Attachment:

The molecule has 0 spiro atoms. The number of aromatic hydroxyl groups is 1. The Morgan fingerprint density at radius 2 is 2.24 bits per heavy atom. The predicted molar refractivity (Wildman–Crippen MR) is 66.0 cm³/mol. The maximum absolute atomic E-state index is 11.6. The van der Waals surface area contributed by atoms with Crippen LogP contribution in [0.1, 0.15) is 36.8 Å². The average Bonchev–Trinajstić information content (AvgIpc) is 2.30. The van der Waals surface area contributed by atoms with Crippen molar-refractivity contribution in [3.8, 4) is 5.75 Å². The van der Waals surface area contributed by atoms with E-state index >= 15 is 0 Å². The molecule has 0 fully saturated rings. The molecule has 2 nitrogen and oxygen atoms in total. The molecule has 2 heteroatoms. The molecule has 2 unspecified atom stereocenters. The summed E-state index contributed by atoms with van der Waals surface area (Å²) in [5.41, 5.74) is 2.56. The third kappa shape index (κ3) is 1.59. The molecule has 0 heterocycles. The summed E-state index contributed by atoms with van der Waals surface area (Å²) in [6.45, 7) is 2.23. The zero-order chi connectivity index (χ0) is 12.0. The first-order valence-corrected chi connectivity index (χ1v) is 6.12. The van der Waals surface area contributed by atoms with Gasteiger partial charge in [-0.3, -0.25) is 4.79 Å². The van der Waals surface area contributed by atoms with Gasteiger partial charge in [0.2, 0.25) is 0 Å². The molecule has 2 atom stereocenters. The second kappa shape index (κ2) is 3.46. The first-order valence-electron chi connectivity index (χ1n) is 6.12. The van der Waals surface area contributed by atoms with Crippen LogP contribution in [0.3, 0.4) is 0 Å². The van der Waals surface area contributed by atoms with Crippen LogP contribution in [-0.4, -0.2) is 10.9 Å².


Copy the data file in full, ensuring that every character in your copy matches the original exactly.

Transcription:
The molecule has 0 spiro atoms. The number of aromatic hydroxyl groups is 1. The Morgan fingerprint density at radius 2 is 2.24 bits per heavy atom. The predicted molar refractivity (Wildman–Crippen MR) is 66.0 cm³/mol. The maximum absolute atomic E-state index is 11.6. The van der Waals surface area contributed by atoms with Crippen LogP contribution in [0.1, 0.15) is 36.8 Å². The average Bonchev–Trinajstić information content (AvgIpc) is 2.30. The van der Waals surface area contributed by atoms with Crippen molar-refractivity contribution in [3.8, 4) is 5.75 Å². The van der Waals surface area contributed by atoms with E-state index >= 15 is 0 Å². The molecule has 0 fully saturated rings. The molecule has 2 nitrogen and oxygen atoms in total. The molecule has 2 heteroatoms. The molecule has 2 unspecified atom stereocenters. The summed E-state index contributed by atoms with van der Waals surface area (Å²) in [5.41, 5.74) is 2.56. The third kappa shape index (κ3) is 1.59. The molecule has 0 heterocycles. The summed E-state index contributed by atoms with van der Waals surface area (Å²) in [6.45, 7) is 2.23. The zero-order chi connectivity index (χ0) is 12.0. The first-order valence-corrected chi connectivity index (χ1v) is 6.12. The van der Waals surface area contributed by atoms with Gasteiger partial charge in [-0.3, -0.25) is 4.79 Å². The van der Waals surface area contributed by atoms with Gasteiger partial charge in [0.2, 0.25) is 0 Å². The molecule has 2 atom stereocenters. The second kappa shape index (κ2) is 3.46. The first-order valence-electron chi connectivity index (χ1n) is 6.12. The van der Waals surface area contributed by atoms with Crippen LogP contribution in [0.3, 0.4) is 0 Å². The van der Waals surface area contributed by atoms with Crippen LogP contribution in [-0.4, -0.2) is 10.9 Å².